Zonin Amarone 1997
The origins of the Zonin family in Gambellara date back to 1500. The family tree identifies Bernardino de Zonina (1470-1550) living in Malo, in the province of Vicenza, as the family’s founding father. His son, Piero, (1500-1575) moved to Gambellara at an early age where he took up residence and later married Francesca. Wine growing gained tremendous momentum in Gambellara during the nineteenth century, initiating a process of development that is arguably still unfinished.
Gianni Zonin was born in 1938, the eldest nephew of Domenico Zonin. After gaining his diploma in Oenology in Conegliano in 1956, he joined the company at the age of 19 as a young oenologist.
During his early years he increased his knowledge of the technical, commercial, purchasing and human resources aspects of the business. His profound understanding of the innermost aspects of the company and the vantage point it afforded him would soon enable him to complete the transformation of the Zonin winery into a complex and highly structured Group.
During the first decade of 2000, the new generation joined the company: Domenico, Francesco and Michele Zonin are, respectively, Chairman and Vice Presidents. With contemporary dynamism and competence, they guarantee the continuity of a centuries-old family history with the wisdom and traditions cherished since 1821.
The new generation represents another step forward in the construction of a solid business, based on love for and commitment to the land and to family values. The dream of the founder, Domenico, facilitated by the efforts of Gianni Zonin, has become a solid reality that is now a symbol of Italian wine. Underpinned by a history spanning almost 200 years, today the company is younger and more enterprising than ever before, and above all, thoroughly up-to-date.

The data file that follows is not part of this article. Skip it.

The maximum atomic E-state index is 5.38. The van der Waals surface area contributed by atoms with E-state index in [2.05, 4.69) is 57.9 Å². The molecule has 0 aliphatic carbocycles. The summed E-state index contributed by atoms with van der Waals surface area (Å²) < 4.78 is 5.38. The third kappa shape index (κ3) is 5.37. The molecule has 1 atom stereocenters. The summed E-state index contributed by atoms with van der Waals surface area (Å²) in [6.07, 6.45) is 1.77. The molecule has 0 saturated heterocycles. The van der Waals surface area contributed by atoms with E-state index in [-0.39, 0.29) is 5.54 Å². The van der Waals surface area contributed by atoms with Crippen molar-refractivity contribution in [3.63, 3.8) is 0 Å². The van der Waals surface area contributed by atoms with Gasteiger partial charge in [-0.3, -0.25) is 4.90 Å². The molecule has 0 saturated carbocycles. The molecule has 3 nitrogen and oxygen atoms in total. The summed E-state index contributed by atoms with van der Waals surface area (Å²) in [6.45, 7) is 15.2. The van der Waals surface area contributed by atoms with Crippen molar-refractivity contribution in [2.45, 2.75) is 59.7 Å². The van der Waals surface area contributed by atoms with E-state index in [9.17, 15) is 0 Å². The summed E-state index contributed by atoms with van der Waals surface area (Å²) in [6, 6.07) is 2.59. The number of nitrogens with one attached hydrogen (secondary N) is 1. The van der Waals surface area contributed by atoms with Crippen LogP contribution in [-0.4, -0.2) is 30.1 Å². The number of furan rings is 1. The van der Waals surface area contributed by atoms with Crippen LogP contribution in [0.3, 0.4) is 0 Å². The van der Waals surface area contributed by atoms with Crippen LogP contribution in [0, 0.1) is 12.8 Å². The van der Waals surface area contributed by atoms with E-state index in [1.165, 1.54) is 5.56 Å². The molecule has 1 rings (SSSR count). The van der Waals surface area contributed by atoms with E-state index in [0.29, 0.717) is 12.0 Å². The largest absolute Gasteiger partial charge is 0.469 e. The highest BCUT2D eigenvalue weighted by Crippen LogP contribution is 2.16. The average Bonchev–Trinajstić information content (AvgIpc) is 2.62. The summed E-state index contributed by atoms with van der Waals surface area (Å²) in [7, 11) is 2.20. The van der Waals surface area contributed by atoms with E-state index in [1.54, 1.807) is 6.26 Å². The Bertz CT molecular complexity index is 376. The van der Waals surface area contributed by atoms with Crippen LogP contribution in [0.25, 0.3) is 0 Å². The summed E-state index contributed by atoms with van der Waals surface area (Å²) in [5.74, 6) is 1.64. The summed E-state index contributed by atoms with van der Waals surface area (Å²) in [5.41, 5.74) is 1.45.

Producing every style of wine and with great success, the Veneto is one of the most multi-faceted wine regions of Italy.
Veneto's appellation called Valpolicella (meaning “valley of cellars” in Italian) is a series of north to south valleys and is the source of the region’s best red wine with the same name. Valpolicella—the wine—is juicy, spicy, tart and packed full of red cherry flavors. Corvina makes up the backbone of the blend with Rondinella, Molinara, Croatina and others playing supporting roles. Amarone, a dry red, and Recioto, a sweet wine, follow the same blending patterns but are made from grapes left to dry for a few months before pressing. The drying process results in intense, full-bodied, heady and often, quite cerebral wines.
Soave, based on the indigenous Garganega grape, is the famous white here—made ultra popular in the 1970s at a time when quantity was more important than quality. Today one can find great values on whites from Soave, making it a perfect choice as an everyday sipper! But the more recent local, increased focus on low yields and high quality winemaking in the original Soave zone, now called Soave Classico, gives the real gems of the area. A fine Soave Classico will exhibit a round palate full of flavors such as ripe pear, yellow peach, melon or orange zest and have smoky and floral aromas and a sapid, fresh, mineral-driven finish.
With hundreds of red grape varieties to choose from, winemakers have the freedom to create a virtually endless assortment of blended wines. In many European regions, strict laws are in place determining the set of varieties that may be used, but in the New World, experimentation is permitted and encouraged. Blending can be utilized to enhance balance or create complexity, lending different layers of flavors and aromas. For example, a variety that creates a fruity and full-bodied wine would do well combined with one that is naturally high in acidity and tannins. Sometimes small amounts of a particular variety are added to boost color or aromatics. Blending can take place before or after fermentation, with the latter, more popular option giving more control to the winemaker over the final qualities of the wine.